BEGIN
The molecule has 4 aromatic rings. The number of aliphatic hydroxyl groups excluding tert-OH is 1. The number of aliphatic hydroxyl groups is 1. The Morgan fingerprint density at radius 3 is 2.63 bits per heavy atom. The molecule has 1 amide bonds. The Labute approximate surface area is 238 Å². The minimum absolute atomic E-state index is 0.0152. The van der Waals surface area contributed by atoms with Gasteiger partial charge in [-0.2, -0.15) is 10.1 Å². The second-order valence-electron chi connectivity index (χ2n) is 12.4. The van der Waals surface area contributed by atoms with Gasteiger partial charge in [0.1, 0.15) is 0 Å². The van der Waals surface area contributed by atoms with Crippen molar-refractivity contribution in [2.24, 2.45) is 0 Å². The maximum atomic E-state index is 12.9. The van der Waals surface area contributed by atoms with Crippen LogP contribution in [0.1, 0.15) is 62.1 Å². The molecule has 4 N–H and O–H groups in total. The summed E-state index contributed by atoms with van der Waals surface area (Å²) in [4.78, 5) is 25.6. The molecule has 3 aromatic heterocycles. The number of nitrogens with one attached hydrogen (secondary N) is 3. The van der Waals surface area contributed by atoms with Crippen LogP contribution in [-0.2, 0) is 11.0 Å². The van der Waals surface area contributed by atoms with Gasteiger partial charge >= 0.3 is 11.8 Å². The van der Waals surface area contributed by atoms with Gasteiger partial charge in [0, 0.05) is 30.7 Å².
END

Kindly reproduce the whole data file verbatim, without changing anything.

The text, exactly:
The molecule has 4 aromatic rings. The number of aliphatic hydroxyl groups excluding tert-OH is 1. The number of aliphatic hydroxyl groups is 1. The Morgan fingerprint density at radius 3 is 2.63 bits per heavy atom. The molecule has 1 amide bonds. The Labute approximate surface area is 238 Å². The minimum absolute atomic E-state index is 0.0152. The van der Waals surface area contributed by atoms with Gasteiger partial charge in [-0.2, -0.15) is 10.1 Å². The second-order valence-electron chi connectivity index (χ2n) is 12.4. The van der Waals surface area contributed by atoms with Gasteiger partial charge in [0.1, 0.15) is 0 Å². The van der Waals surface area contributed by atoms with Crippen molar-refractivity contribution in [2.24, 2.45) is 0 Å². The maximum atomic E-state index is 12.9. The van der Waals surface area contributed by atoms with Crippen LogP contribution in [0.1, 0.15) is 62.1 Å². The molecule has 4 N–H and O–H groups in total. The summed E-state index contributed by atoms with van der Waals surface area (Å²) in [4.78, 5) is 25.6. The molecule has 3 aromatic heterocycles. The number of nitrogens with one attached hydrogen (secondary N) is 3. The van der Waals surface area contributed by atoms with Crippen LogP contribution in [-0.2, 0) is 11.0 Å². The van der Waals surface area contributed by atoms with Gasteiger partial charge >= 0.3 is 11.8 Å². The van der Waals surface area contributed by atoms with Gasteiger partial charge in [0, 0.05) is 30.7 Å².